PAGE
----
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Abbey Theatre

Abbey and theatre makers to meet as 100 more sign letter of 'concern and dissatisfaction'

The signatories of the letter, and representatives of the theatre and the Arts Council. will also appear before an Oireachtas committee tomorrow.

OVER 100 MORE people have signed a letter that expresses “deep concern and dissatisfaction” with the Abbey Theatre’s direction.

The letter was sent to the Minister for Culture Josepha Madigan on 7 January, and specifically refers to the direction taken by the national theatre since the appointment of its Directors Neil Murray and Graham McLaren. Both took over from the previous Director, Fiach MacConghail.

Under their remit, the theatre has had a particular focus on diversity, and also on offering events such as free preview shows to make the theatre more accessible. However, the signatories say that as a result the freelance theatre community has been “cast adrift”.

The signatories will also speak along with the Abbey Theatre and the Arts Council before the Oireachtas Committee for Culture, Heritage and The Gaeltacht tomorrow at 2.30pm.

In addition, a meeting has also been confirmed between the signatories and The Abbey Theatre on Friday 1 February.

People that signed the letter include Aidan Gillen, Ciarán Hinds, Cliona Dukes, Catherine Walker, Eleanor Methven, Sarah Greene, Sinéad Cusack and Ingrid Craigie.


There are now 407 people who have signed the letter, which those who organised it said is still rising. The signatories, who include actors, directors, writers, designers, technicians, producers and agents/casting directors/educators, have met over the last two weeks and all have nominated people to represent their group on a panel.

This panel of 16, which also includes an Equity representative, will meet with the Board and directors of The Abbey Theatre. It is understood they have drawn up an agenda and await the Abbey Theatre’s agreement of it prior to the meeting. 

Those who signed the letter wrote of their “deep concern and dissatisfaction” with the theatre’s direction since Murray and McLaren took up their roles:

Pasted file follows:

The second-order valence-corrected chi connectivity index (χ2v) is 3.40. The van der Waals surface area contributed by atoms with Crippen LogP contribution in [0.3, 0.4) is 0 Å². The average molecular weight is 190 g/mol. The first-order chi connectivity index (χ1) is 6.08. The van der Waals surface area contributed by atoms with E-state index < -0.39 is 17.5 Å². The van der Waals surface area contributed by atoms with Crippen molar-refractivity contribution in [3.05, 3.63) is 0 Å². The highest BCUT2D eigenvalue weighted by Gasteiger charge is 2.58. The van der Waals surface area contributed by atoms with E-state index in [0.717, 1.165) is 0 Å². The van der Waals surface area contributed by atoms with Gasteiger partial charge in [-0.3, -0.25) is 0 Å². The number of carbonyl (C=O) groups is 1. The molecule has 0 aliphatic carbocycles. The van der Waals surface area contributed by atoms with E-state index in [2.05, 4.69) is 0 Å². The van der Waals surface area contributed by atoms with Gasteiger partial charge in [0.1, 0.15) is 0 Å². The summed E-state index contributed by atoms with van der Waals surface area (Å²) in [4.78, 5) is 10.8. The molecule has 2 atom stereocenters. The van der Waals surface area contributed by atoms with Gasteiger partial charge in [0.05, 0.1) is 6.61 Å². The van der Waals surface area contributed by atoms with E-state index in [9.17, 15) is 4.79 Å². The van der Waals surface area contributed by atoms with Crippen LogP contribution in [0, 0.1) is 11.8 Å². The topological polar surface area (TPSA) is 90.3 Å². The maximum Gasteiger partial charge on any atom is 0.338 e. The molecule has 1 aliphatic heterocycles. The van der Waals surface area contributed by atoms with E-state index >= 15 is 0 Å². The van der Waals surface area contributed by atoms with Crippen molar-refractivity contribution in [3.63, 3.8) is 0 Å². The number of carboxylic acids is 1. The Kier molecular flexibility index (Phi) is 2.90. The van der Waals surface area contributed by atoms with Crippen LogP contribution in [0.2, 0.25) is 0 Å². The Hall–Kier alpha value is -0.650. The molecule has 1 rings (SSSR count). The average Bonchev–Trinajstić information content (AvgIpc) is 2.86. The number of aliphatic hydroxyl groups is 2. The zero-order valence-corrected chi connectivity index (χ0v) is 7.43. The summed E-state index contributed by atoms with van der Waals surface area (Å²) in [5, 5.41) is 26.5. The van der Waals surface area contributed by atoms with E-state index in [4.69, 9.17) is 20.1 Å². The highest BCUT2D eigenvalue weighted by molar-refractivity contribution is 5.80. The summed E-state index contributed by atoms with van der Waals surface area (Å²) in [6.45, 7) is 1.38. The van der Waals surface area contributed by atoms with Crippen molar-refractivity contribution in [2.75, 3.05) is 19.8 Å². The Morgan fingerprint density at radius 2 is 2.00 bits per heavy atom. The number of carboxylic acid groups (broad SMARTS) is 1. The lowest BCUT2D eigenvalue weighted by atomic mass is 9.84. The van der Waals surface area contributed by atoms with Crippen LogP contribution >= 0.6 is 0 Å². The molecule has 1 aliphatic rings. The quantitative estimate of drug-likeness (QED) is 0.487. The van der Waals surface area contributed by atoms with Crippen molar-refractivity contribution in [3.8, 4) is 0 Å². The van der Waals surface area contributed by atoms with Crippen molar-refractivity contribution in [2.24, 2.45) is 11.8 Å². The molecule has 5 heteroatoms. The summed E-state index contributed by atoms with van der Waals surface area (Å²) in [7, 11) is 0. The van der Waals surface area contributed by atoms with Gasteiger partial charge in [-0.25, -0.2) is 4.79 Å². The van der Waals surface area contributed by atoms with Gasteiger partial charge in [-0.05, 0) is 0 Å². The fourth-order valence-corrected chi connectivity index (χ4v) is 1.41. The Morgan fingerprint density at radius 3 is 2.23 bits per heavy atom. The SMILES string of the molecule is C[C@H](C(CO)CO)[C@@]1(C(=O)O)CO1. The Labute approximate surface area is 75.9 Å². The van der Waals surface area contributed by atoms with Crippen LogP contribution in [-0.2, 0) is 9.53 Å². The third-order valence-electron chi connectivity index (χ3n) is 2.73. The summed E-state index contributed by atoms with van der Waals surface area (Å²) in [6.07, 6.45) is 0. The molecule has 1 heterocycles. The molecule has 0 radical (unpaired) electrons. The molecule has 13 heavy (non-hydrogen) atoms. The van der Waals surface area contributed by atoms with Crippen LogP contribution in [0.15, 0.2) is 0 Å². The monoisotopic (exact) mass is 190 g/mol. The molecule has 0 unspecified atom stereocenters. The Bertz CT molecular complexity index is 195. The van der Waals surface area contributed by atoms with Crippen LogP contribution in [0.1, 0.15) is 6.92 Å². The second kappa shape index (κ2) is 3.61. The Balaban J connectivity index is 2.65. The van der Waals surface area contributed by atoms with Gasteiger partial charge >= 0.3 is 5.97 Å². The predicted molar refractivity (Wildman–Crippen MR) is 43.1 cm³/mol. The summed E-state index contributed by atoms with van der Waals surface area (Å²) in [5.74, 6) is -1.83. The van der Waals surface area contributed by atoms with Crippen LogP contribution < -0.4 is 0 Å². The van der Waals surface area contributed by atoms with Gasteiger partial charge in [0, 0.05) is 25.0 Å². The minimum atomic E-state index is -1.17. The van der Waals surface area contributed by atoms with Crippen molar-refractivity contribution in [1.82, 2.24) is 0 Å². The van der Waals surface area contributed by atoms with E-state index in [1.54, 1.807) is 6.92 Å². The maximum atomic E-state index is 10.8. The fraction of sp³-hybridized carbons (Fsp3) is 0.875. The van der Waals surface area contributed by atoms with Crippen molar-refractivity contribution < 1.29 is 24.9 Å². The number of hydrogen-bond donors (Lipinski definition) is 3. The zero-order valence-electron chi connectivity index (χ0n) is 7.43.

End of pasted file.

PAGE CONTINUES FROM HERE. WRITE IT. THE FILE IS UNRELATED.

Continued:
The grace period since their arrival is well and truly over and the situation in which the Irish theatre community finds itself is now critical. While the institution may be financially buoyant – and due congratulations for this – the freelance theatre community, in particular, has been cast adrift.

The letter claims that the theatre is now producing fewer in-house productions, which is causing “devastation among our ranks”. 

The letter states:

There will not have been an Ireland-based actor in an Abbey Theatre production on an Abbey stage since Jimmy’s Hall ended on 8 September 2018 until The Country Girls opens on 23 February 2019. That is five and a half months without an Ireland-based actor directly employed by the Abbey.

In response to the letter, the Abbey Theatre said it had “huge respect” for the artists who signed the letter and that it would take their concerns “very seriously”. 

“Over the past two years, the Abbey has opened its doors to many companies and artists who had not previously gained access to their national theatre and we have led on gender equality in the theatre sector,” the statement added.

“The latest annual review for 2017 shows that for Abbey Theatre productions, there was a 53% male/47% female breakdown across the artists working on its shows. The theatre aims for 50/50 Gender Parity for the period 2017-2022.”

It emerged after the dispute went public that the Arts Council had already frozen €300k in funding for the Abbey. The council said that it has sought assurances from the national theatre “as to the quality of employment opportunities it provides for Irish based artists”.

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